- The Washington Times - Monday, January 6, 2003

(ATLANTA) — The relatively new mayor of Atlanta says her focus in the coming years will be a "cleaner, safer" city. Mayor Shirley Franklin, in her State of the City address, told citizens that her administration will focus on tracking crime and push for cleaner drinking water.

She predicts that Atlanta will add as many as 10,000 residents a year during the next 10 years. The city's population, excluding the surrounding metropolitan area, could reach 500,000 by 2012.

Several hundred in-city projects, approved in a recent bond referendum, will finally get the go ahead, under Franklin's latest proposals.

She told listeners at City Hall that 2003 will be the year to deal with "nuts and bolts" issues.

Her honor delivered a half-hour speech. At the conclusion she got a standing ovation.


(BUFFALO, N.Y.) — The city of Buffalo hasn't done a good job in dealing with environmental issues and the reason might be lax inspections at City Hall. A new report, published by the Buffalo News, shows that the "chief culprit (in environmental lapses) is a government review process full of holes and inadequacies and a culture at City Hall that stresses minimization, not excellence."

The study was conducted by a citizens group, the Environmental Review Task Force. Thirteen specialists were appointed to the committee.

One area of the city that was a focus of the study is called Hickory Woods. It's an enclave of about 60 homes. The dwellings were built in the 1990s on land bought by the city. The study group contends that city engineers knew they were selling off land that had ground contamination and allowing homes to be built on it.

Another area, now a city park, was once the site of a fertilizer plant.


(NEW ORLEANS) — A Crescent City man was shot to death this week at a busy New Orleans bus stop. The New Orleans Times-Picayune says that the man was shot while standing with his brother at a bus loading area on Canal Street.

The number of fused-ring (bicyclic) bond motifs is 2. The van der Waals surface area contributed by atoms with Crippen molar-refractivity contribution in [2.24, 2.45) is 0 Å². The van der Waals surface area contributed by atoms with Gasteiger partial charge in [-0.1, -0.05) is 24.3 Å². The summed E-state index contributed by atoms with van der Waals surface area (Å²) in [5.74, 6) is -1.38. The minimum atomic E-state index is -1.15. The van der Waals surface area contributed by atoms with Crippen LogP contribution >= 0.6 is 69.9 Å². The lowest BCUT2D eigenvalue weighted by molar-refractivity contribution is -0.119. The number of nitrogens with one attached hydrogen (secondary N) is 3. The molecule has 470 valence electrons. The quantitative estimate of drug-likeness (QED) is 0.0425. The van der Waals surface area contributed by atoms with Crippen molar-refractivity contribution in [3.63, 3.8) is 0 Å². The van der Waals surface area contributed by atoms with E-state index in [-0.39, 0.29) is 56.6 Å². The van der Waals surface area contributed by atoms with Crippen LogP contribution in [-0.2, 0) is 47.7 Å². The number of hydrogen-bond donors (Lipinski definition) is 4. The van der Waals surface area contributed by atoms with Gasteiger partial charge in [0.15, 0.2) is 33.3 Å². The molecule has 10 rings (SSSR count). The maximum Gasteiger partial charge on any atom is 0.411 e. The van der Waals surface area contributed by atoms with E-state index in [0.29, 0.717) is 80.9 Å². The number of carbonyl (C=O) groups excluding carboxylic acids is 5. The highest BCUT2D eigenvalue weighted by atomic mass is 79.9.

The man, in his early 20s, was gunned down by one of two men who fired as they walked past the victim and his brother. The publication says that the dead man, Benidicto Fuentes, was hit by several rounds. His brother wasn't injured.

Police are asking anyone who might have information about the killing to contact a local hot-line number.

Meanwhile, the investigation continues into the shooting, which seems to be random and without a motive.


(SAN FRANCISCO) — A week-long vigil continues outside the Immigration and Naturalization offices in San Francisco. All-news station KCBS is reporting that demonstrators are angry with a government ruling that calls for all foreign visitors of Middle Eastern and South Asian descent to register with officials by the end of this week.

The program is called Entry-Exit Registration. It was first written into law about four years ago but was never fully implemented. The terror events of 2001 caused a speed-up in the program and the setting of this week's deadline.

Meanwhile, a member of the INS tells the station that the registrations are necessary.

Organizers of the vigil say they will continue their actions until the end-of-week deadline and will hold a news conference at the termination of their sit-ins.

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